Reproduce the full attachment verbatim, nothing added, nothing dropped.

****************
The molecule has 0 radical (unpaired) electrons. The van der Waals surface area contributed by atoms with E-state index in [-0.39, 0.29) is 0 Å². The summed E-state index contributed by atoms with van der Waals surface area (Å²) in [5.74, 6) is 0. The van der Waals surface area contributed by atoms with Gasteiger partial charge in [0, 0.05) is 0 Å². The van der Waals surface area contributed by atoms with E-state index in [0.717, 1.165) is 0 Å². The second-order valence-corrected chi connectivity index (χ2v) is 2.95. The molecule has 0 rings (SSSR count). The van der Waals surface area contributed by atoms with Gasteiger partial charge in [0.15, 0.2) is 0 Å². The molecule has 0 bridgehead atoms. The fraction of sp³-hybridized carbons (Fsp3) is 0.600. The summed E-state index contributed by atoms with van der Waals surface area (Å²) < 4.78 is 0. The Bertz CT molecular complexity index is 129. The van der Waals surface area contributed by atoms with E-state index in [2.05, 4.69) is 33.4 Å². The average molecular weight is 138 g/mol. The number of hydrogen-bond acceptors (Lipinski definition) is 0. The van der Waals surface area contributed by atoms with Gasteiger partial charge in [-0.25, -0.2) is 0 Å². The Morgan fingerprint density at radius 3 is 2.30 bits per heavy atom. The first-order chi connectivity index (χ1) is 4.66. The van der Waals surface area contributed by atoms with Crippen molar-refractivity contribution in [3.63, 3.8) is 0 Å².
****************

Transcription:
The molecule has 0 radical (unpaired) electrons. The van der Waals surface area contributed by atoms with E-state index in [-0.39, 0.29) is 0 Å². The summed E-state index contributed by atoms with van der Waals surface area (Å²) in [5.74, 6) is 0. The van der Waals surface area contributed by atoms with Gasteiger partial charge in [0, 0.05) is 0 Å². The van der Waals surface area contributed by atoms with E-state index in [0.717, 1.165) is 0 Å². The second-order valence-corrected chi connectivity index (χ2v) is 2.95. The molecule has 0 rings (SSSR count). The van der Waals surface area contributed by atoms with Gasteiger partial charge in [0.15, 0.2) is 0 Å². The molecule has 0 bridgehead atoms. The fraction of sp³-hybridized carbons (Fsp3) is 0.600. The summed E-state index contributed by atoms with van der Waals surface area (Å²) < 4.78 is 0. The Bertz CT molecular complexity index is 129. The van der Waals surface area contributed by atoms with E-state index in [2.05, 4.69) is 33.4 Å². The average molecular weight is 138 g/mol. The number of hydrogen-bond acceptors (Lipinski definition) is 0. The van der Waals surface area contributed by atoms with Gasteiger partial charge in [-0.25, -0.2) is 0 Å². The Morgan fingerprint density at radius 3 is 2.30 bits per heavy atom. The first-order chi connectivity index (χ1) is 4.66. The van der Waals surface area contributed by atoms with Crippen molar-refractivity contribution in [3.63, 3.8) is 0 Å².